The Massachusetts Institute of Technology Press has published a translation of Paolo Portoghesi’s Roma Barocca under the title Roma Barocca. This will be considered, according to taste, either pretentious or unenterprising: but, in fact, even the most persevering English or American reader may, however deficient his knowledge of Italian, come to the conclusion after reading this gigantic book that these are about the only two words in it that require no special effort to understand. This is not the fault of the translator. Over the last generation or so Paolo Portoghesi has emerged as one of the most brilliant of Italian architectural historians, who has made several decisive contributions to our knowledge of the baroque, but he has never been an easy writer and his style has grown progressively more recondite. Although I have not been able to check the Italian of some distinctly peculiar sentences, experience of earlier articles by him leads me to doubt whether they would make much more sense to anyone not in tune with his highly convoluted thought processes.

Perhaps one should turn first to the several hundred photographs, most of which have been taken by the author himself. Their richness, variety, and brilliance will alone make this book an indispensable source of pleasure and instruction for anyone who loves Rome. No city, surely, has ever been surveyed in quite this way before. At times the camera swoops over vast areas, opening up perspectives that would have astonished Piranesi himself; at others it fastens on some minute and beautiful detail that can be known only to the most intrepid of pigeons. Yet again and again the sheer virtuosity of the illustrations leads to a perverse and meaningless example of showmanship of the very kind that was so long considered characteristic of baroque architecture by its many enemies.

The situation is ironical, for Portoghesi’s whole thesis is concerned to defend—on the most sophisticated level—the principal architects of seventeenth-century Rome from the misunderstandings which have, so he implies, obscured the true nature of their achievements. For all the learning that has gone into it, his book will be largely meaningless unless one reads it as a sort of moral tract which has more in common with The Stones of Venice than with the scholarly researches of Wittkower—or of the younger Portoghesi.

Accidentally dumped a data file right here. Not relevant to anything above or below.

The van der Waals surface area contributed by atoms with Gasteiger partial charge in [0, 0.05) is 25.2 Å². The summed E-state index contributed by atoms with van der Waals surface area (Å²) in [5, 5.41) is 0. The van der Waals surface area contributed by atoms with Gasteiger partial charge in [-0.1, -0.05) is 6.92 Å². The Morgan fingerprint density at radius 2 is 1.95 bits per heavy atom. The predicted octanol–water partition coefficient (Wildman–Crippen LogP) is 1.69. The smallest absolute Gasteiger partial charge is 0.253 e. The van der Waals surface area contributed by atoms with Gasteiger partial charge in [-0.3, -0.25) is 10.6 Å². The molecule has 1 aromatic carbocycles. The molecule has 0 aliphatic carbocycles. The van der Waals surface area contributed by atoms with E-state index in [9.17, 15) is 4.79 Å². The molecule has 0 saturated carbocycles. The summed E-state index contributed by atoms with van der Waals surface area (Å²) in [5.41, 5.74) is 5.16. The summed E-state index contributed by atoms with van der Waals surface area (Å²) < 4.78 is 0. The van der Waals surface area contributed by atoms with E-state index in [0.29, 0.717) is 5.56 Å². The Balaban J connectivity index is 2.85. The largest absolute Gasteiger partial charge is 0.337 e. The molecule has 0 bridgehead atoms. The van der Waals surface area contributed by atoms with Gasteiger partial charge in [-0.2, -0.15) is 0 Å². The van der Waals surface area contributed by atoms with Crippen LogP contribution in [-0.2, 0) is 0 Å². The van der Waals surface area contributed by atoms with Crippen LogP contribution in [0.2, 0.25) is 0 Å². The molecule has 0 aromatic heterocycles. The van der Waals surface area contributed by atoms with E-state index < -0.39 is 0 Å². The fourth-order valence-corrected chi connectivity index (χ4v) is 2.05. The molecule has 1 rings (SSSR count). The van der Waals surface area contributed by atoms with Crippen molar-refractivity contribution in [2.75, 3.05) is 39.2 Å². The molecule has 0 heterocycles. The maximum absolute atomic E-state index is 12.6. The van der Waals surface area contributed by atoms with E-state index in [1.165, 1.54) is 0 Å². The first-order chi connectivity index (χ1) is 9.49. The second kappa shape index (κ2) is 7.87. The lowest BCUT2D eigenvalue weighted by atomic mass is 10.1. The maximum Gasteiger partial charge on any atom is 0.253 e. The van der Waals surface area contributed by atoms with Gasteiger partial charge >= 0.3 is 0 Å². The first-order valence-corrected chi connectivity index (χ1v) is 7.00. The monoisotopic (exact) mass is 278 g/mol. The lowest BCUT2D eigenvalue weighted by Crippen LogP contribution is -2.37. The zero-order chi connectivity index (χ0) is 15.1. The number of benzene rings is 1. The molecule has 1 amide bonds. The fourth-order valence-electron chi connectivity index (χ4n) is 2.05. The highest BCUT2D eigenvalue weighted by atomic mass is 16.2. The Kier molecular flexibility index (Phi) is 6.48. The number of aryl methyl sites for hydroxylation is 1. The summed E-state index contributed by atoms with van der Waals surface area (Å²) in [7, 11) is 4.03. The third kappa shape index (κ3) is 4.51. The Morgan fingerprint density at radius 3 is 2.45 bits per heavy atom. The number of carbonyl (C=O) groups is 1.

He begins with a series of apparent paradoxes. Baroque Rome was designed by some of the most adventurous architects in European history employed by a “feudal” and autocratic society for which Portoghesi has no sympathy. And the city first came under systematic attack from the writers of the Enlightenment who, despite the “progressive” nature of their political opinions, proclaimed a dogmatic adherence to the rules established by the theorists of classical antiquity.

Underlying the large numbers of formal analyses which constitute the bulk of the book and which range from the elaborate, stodgy, and incomprehensible to the subtle and illuminating is a constant attempt, relentlessly pursued through the most devious twists and turns, to impose a new moral order on the history of baroque architecture. In this the author displays a good deal of ingenuity, and after the blanket dismissals of the past and the blanket admiration, or scholarly detachment, of more recent writers, the attempt certainly has its fascination. Indeed, it is so long since art historians have brought stern moral judgments into their learned works that the temptation to compare Portoghesi’s book with eighteenth- and nineteenth-century accounts of the baroque is irresistible. So far as scholarly achievement and the deployment of a vast range of new information are concerned the comparison is a meaningless one, but in other respects there are significant similarities.